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"I'll Catch Your Shadow Soon"

Updated: Mar 6


A Letter from the President


Hello, folks. It's February: a time for hearts and histories and our reading with Maya Marshall (opening reader, Richard Allen Taylor). More information and Zoom links for those who can't attend in person are provided just under the gold "Membership Renewal" area below.


It's the month of love. We should have a date at Nickelodeon, which is featuring Black History Month and a Jewish Film Festival. 


Paul Laurence Dunbar, one of the first influential Black poets in American literature, offers an "Invitation to Love"


Come to my heart and bring it to rest 


As the bird flies home to its welcome nest. 


Come when my heart is full of grief 


Or when my heart is merry; 


Come with the falling of the leaf 


Or with the redd’ning cherry. 


I'm remembering my friend Judih this morning. Judih Weinstein Haggai, lover of singing bowls, peace, and poetry; Haiku writer, fellow contributor to The Cenacle, published by Raymond Soulard. Judih, whose story lives on in the memories of those who cherished her.


My beautiful friend was murdered by Hamas, along with her husband, while out for their regular morning walk near their kibbutz called Nir Oz. But she still walks with us in her poems.


wait for me, i'll catch your shadow soonin friendship and in parting


I've started this letter on a sad note, but with a reminder that what we write has long-lasting power to bring us back to our loved ones, friends, and descendants. Our words could make us alive to strangers. More importantly, we can help others be remembered by writing about them and sharing their work. Shakespeare said it in his famous Sonnet 18: "Shall I Compare Thee to a Summer's Day?"


Nor shall death brag thou wander’st in his shade,


When in eternal lines to time thou grow’st:


So long as men can breathe or eyes can see,


So long lives this, and this gives life to thee.


Speaking of sonnets, I have a word about one of our board members, (our grants coordinator), Ashley Crout, who is teaching a course in poetry forms at Furman. Ashley has written a hundred sonnets, some of which have been published in Eunoia Review, including "Foreign Wars," which speaks deeply to me today. I hope we see them soon in a published collection. As someone who has read several of them, I can vouch that they are superb, and they are unique in that they are unrhymed. A hundred years from now, people may be talking about the Croutian Sonnet.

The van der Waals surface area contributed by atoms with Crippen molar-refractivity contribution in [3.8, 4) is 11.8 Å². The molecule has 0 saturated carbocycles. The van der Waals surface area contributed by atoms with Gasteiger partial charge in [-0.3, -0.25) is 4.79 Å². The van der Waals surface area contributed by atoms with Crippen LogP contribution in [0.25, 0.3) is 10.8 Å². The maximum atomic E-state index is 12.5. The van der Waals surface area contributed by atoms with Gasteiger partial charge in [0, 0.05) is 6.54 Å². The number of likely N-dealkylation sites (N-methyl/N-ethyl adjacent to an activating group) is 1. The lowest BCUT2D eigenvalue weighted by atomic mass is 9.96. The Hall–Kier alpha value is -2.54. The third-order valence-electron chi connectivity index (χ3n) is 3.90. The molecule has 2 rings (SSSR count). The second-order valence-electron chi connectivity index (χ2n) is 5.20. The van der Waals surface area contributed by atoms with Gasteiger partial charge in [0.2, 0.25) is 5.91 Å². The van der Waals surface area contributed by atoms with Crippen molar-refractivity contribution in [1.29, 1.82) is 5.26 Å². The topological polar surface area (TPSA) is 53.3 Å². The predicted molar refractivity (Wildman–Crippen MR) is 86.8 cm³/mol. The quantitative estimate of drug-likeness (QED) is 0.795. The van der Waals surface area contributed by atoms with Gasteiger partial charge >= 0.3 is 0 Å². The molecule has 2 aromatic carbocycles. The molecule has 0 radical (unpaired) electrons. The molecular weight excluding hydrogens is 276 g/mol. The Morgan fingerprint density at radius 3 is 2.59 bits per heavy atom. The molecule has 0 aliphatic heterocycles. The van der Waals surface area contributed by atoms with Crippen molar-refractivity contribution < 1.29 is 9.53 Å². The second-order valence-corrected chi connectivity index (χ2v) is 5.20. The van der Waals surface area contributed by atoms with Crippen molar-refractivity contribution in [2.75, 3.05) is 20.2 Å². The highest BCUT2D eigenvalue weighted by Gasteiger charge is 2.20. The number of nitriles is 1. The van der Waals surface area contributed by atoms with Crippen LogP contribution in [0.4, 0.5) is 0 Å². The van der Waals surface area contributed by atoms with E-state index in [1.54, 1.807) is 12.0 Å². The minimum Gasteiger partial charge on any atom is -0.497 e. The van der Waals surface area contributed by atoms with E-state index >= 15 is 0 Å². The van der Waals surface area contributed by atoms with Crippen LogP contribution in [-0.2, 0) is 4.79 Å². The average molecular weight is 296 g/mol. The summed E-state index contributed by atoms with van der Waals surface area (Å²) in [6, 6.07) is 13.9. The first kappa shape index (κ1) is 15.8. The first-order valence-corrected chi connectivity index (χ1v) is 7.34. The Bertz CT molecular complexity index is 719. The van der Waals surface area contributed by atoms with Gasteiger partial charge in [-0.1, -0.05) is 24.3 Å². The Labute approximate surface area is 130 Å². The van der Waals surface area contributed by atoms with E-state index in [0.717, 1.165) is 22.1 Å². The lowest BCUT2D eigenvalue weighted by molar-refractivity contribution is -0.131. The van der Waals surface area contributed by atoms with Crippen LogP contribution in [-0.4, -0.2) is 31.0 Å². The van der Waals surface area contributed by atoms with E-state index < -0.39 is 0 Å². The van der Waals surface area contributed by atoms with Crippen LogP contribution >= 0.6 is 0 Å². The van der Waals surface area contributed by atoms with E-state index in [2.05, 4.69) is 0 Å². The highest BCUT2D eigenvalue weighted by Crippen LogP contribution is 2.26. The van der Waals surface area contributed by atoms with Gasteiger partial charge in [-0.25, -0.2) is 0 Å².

What form or un-form are you putting your name and style on? 


If anyone has a style uniquely her own, it's our newly elected vice president, Glenis Redmond. I'll come back around to Glenis in the month's review of activities, but I can tell you that we are charged up and ready to support our program coordinator Jessy Hylton's exciting plan for our main programs in the 2024-2025 season. And... we now have Loli Molina Munoz officially on board as Recording Secretary. 


As I mentioned last month, it is your membership fees that keep us strong, and now is the right time to renew because there are thirteen more days left to submit to the Spring Contests! We also always appreciate your donations to this year's budget. If we have more, we can do more! Donate at the Join Us/Workshops link at the top right of the website. Scroll down to Donation to our Cause. Thank you.


Please reach out to Jim if you have any questions about membership: FlatBlueSky@hotmail.com, and to Charles Watts if you have questions about the contests: charles@envisionist.com.


Now I'll show you what January looked like for all things Poetry Society, filming backward as I often do.



Have I told you that about once a week, I meet with our Columbia outreach coordinator, Al Black, for coffee at the Starbucks on Garners Ferry Road in Columbia? Feel free to join us anytime. Typically, it's a Tuesday around 7:30 a.m. We share the latest in what's happening in poetry around the state, much of which he tells me because he's involved in a lot of it. Sometimes he looks at me in complete bewilderment -- for example, when I was talking in hipster slang after having read and studied Straight from the Fridge, Dad on the four planes I took going to Denver and back.


 "Let me pad your skull," I said.


We met onJanuary 30and tried to write a haiku sonnet on the spot together. We didn't get the couplets right -- should be seven syllables in each line, and we had eight. But it was so fun to collaborate.